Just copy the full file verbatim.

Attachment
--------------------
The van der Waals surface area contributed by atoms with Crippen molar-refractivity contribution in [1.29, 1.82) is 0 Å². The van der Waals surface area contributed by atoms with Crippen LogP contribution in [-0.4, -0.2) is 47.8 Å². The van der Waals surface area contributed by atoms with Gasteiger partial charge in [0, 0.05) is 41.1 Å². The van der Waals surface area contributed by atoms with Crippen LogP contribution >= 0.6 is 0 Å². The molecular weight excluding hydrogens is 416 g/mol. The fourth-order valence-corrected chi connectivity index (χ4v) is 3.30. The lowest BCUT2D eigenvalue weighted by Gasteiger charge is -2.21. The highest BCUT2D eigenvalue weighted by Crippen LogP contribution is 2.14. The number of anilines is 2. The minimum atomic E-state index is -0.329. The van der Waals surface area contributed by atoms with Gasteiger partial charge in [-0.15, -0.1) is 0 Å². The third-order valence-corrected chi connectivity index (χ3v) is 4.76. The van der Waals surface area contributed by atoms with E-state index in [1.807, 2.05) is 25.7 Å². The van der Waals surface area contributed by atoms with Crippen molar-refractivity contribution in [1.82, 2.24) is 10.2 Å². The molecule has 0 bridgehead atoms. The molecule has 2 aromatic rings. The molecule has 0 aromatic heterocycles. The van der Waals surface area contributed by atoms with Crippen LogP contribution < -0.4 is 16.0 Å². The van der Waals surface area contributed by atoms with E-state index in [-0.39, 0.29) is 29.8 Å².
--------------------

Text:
The van der Waals surface area contributed by atoms with Crippen molar-refractivity contribution in [1.29, 1.82) is 0 Å². The van der Waals surface area contributed by atoms with Crippen LogP contribution in [-0.4, -0.2) is 47.8 Å². The van der Waals surface area contributed by atoms with Gasteiger partial charge in [0, 0.05) is 41.1 Å². The van der Waals surface area contributed by atoms with Crippen LogP contribution >= 0.6 is 0 Å². The molecular weight excluding hydrogens is 416 g/mol. The fourth-order valence-corrected chi connectivity index (χ4v) is 3.30. The lowest BCUT2D eigenvalue weighted by Gasteiger charge is -2.21. The highest BCUT2D eigenvalue weighted by Crippen LogP contribution is 2.14. The number of anilines is 2. The minimum atomic E-state index is -0.329. The van der Waals surface area contributed by atoms with Gasteiger partial charge in [-0.15, -0.1) is 0 Å². The third-order valence-corrected chi connectivity index (χ3v) is 4.76. The van der Waals surface area contributed by atoms with E-state index in [1.807, 2.05) is 25.7 Å². The van der Waals surface area contributed by atoms with Crippen molar-refractivity contribution in [1.82, 2.24) is 10.2 Å². The molecule has 0 bridgehead atoms. The molecule has 2 aromatic rings. The molecule has 0 aromatic heterocycles. The van der Waals surface area contributed by atoms with Crippen LogP contribution < -0.4 is 16.0 Å². The van der Waals surface area contributed by atoms with E-state index in [-0.39, 0.29) is 29.8 Å².